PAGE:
What is a Learning Disability

What is a Learning Disability?

Having a learning disability (LD) means that you may find it difficult to perform everyday tasks that most of us take for granted, like getting dressed, shopping or making a meal, getting around, having a job, understanding simple instructions or working out problems. You may have speech difficulties, not understand fully what other people are saying, or not be able to speak at all. You may need more time to perform tasks or get very anxious about normal everyday problems like the bus being late, a letter arriving that you can't read, or someone asking you to do something you have never done before.


Different kinds of Learning Disability

Learning disability appears in many different forms in children, often apparent from birth, and sometimes appearing to develop in infancy. Apart from familiar disorders like Down's syndrome, autism, Asperger syndrome and cerebral palsy, learning disability takes many other forms, some mild, some severe, that may be more or less familiar to the public. Physical difficulties and health problems can often co-exist, making a very complex picture when considering needs.

Learning disabilities have no respect for class or income, but families on low incomes living in disadvantaged areas of the town have less resources in terms of energy, opportunity or emotional resilience to help them to access support. Disabilities don't come in carefully delineated packages, they are often complicated, and it is not uncommon for one person to have several disorders co-existing, like Down's syndrome, autism and heart problems, or autism, epilepsy and dyspraxia. Cerebral palsy can have both associated learning and physical disabilities or just the latter. Asperger syndrome can appear with a high IQ, but also with mental-health problems. Support can be required in a range of ways from a little extra help to live independently to full residential 24-hour care.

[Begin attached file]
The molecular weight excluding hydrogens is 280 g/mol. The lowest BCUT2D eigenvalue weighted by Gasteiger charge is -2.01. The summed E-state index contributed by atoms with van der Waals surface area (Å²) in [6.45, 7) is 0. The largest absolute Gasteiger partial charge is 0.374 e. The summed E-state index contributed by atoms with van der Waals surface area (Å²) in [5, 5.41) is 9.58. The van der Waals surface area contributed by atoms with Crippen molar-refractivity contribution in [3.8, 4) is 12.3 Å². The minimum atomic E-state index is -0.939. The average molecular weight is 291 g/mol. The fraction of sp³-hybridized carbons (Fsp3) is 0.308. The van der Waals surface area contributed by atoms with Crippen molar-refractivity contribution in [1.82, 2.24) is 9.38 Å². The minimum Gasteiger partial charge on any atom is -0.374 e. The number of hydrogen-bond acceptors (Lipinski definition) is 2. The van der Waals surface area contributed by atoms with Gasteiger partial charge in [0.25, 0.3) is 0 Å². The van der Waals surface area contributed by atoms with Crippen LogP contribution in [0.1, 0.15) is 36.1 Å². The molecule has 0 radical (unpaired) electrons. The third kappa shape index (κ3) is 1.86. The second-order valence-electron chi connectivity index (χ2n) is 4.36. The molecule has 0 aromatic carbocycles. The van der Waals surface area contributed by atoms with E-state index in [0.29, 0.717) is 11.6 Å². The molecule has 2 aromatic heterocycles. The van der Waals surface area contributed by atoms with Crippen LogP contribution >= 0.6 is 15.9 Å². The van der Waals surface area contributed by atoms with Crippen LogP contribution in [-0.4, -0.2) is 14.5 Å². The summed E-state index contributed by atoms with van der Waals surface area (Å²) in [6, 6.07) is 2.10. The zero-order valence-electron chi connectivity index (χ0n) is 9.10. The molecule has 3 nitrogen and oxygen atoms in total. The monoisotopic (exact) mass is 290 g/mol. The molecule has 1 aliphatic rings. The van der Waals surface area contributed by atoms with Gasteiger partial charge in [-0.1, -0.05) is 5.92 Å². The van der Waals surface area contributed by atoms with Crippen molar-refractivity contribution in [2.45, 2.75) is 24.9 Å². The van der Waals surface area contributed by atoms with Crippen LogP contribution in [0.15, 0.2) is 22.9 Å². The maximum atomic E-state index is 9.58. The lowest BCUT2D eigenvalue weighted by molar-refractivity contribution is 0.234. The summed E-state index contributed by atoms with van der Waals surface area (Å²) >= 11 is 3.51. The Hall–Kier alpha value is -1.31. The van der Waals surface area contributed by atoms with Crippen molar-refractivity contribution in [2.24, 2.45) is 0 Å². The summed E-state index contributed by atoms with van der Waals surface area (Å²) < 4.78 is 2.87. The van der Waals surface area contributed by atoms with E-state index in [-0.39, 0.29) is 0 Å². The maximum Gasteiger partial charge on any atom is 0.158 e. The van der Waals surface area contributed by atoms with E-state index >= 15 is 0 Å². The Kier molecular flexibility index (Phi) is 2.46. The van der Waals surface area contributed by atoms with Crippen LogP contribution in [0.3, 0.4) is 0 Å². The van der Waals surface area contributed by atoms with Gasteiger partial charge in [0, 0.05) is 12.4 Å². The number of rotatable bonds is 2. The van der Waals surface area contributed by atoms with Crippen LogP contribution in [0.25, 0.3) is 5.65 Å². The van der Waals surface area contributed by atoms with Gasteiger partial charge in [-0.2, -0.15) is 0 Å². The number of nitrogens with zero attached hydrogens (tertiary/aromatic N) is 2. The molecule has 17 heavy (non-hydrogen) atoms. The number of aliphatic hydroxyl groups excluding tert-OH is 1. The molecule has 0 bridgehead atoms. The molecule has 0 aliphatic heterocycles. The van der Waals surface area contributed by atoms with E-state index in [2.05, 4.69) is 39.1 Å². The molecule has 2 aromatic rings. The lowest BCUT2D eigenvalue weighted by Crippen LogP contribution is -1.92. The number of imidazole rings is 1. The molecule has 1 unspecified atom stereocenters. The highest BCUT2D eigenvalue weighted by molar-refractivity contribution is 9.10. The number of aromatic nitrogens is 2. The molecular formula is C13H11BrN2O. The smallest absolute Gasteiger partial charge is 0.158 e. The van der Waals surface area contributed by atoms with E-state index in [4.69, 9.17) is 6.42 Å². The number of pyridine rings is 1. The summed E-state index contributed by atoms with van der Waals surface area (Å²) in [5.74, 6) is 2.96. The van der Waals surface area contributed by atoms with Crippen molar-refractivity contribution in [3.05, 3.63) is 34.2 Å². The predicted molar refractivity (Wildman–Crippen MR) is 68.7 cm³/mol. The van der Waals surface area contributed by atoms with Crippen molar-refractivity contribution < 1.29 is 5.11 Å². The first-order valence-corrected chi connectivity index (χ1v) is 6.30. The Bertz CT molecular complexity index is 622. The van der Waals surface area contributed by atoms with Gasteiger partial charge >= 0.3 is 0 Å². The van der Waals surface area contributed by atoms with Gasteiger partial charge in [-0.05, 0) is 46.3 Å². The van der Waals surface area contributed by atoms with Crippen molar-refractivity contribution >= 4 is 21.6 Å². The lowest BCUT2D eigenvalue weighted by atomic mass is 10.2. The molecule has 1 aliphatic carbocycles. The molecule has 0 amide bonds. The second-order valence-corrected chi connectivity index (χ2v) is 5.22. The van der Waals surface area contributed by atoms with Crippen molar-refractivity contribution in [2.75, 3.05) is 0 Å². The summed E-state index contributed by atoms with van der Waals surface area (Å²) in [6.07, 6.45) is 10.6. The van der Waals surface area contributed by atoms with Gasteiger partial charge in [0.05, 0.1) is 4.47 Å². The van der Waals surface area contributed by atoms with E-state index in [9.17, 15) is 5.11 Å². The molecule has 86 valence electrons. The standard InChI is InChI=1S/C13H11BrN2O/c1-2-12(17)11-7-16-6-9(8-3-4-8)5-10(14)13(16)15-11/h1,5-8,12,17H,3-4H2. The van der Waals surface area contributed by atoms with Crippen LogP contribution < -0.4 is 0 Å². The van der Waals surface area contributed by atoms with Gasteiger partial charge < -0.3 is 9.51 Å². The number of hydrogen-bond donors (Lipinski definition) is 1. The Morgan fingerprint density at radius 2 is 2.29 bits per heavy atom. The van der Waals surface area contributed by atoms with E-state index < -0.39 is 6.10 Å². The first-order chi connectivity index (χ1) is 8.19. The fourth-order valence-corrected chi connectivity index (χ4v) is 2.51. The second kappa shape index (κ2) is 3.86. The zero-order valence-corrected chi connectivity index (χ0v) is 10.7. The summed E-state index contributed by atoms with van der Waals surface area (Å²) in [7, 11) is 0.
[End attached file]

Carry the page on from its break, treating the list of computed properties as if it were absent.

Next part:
Effects of Learning Disability

Loneliness, isolation, unemployment and depression are often significant problems for adults with disabilities and, as with the elderly, there is little provision for support. There are estimated to be over 2500 people in Reading with a learning disability, but only around 450 received support in 2013/14 from the local authority.

Only 5% of people with learning disability have a job, even though 65% want to work. It is difficult to have a purpose in life if you have no job, don't feel useful, or have little independence. However, because their hearts are engaged with the need, the voluntary sector excels in providing information, support, activity and leisure services for people with learning disability and their families.